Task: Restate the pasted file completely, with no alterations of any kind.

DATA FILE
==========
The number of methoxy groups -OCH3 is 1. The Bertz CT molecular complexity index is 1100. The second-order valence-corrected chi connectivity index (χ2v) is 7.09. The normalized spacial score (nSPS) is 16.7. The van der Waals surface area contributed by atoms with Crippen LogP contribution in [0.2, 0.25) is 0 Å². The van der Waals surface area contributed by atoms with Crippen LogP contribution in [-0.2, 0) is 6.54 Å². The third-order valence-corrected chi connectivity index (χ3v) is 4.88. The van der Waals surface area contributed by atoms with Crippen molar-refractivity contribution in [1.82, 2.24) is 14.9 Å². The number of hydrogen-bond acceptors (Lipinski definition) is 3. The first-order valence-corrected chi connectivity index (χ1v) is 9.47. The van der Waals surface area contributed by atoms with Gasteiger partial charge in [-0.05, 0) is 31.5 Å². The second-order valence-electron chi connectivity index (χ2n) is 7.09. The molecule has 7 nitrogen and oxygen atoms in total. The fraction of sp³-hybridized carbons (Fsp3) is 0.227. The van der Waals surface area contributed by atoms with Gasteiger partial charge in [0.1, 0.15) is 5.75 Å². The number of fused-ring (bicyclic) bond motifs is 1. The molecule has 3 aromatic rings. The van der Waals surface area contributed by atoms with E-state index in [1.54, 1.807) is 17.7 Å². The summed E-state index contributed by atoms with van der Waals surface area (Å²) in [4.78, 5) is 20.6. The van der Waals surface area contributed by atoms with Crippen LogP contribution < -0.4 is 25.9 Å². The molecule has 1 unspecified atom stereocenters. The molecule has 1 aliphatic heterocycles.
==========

The number of methoxy groups -OCH3 is 1. The Bertz CT molecular complexity index is 1100. The second-order valence-corrected chi connectivity index (χ2v) is 7.09. The normalized spacial score (nSPS) is 16.7. The van der Waals surface area contributed by atoms with Crippen LogP contribution in [0.2, 0.25) is 0 Å². The van der Waals surface area contributed by atoms with Crippen LogP contribution in [-0.2, 0) is 6.54 Å². The third-order valence-corrected chi connectivity index (χ3v) is 4.88. The van der Waals surface area contributed by atoms with Crippen molar-refractivity contribution in [1.82, 2.24) is 14.9 Å². The number of hydrogen-bond acceptors (Lipinski definition) is 3. The first-order valence-corrected chi connectivity index (χ1v) is 9.47. The van der Waals surface area contributed by atoms with Gasteiger partial charge in [-0.05, 0) is 31.5 Å². The second-order valence-electron chi connectivity index (χ2n) is 7.09. The molecule has 7 nitrogen and oxygen atoms in total. The fraction of sp³-hybridized carbons (Fsp3) is 0.227. The van der Waals surface area contributed by atoms with Gasteiger partial charge in [0.1, 0.15) is 5.75 Å². The number of fused-ring (bicyclic) bond motifs is 1. The molecule has 3 aromatic rings. The van der Waals surface area contributed by atoms with E-state index in [1.54, 1.807) is 17.7 Å². The summed E-state index contributed by atoms with van der Waals surface area (Å²) in [4.78, 5) is 20.6. The van der Waals surface area contributed by atoms with Crippen LogP contribution < -0.4 is 25.9 Å². The molecule has 1 unspecified atom stereocenters. The molecule has 1 aliphatic heterocycles.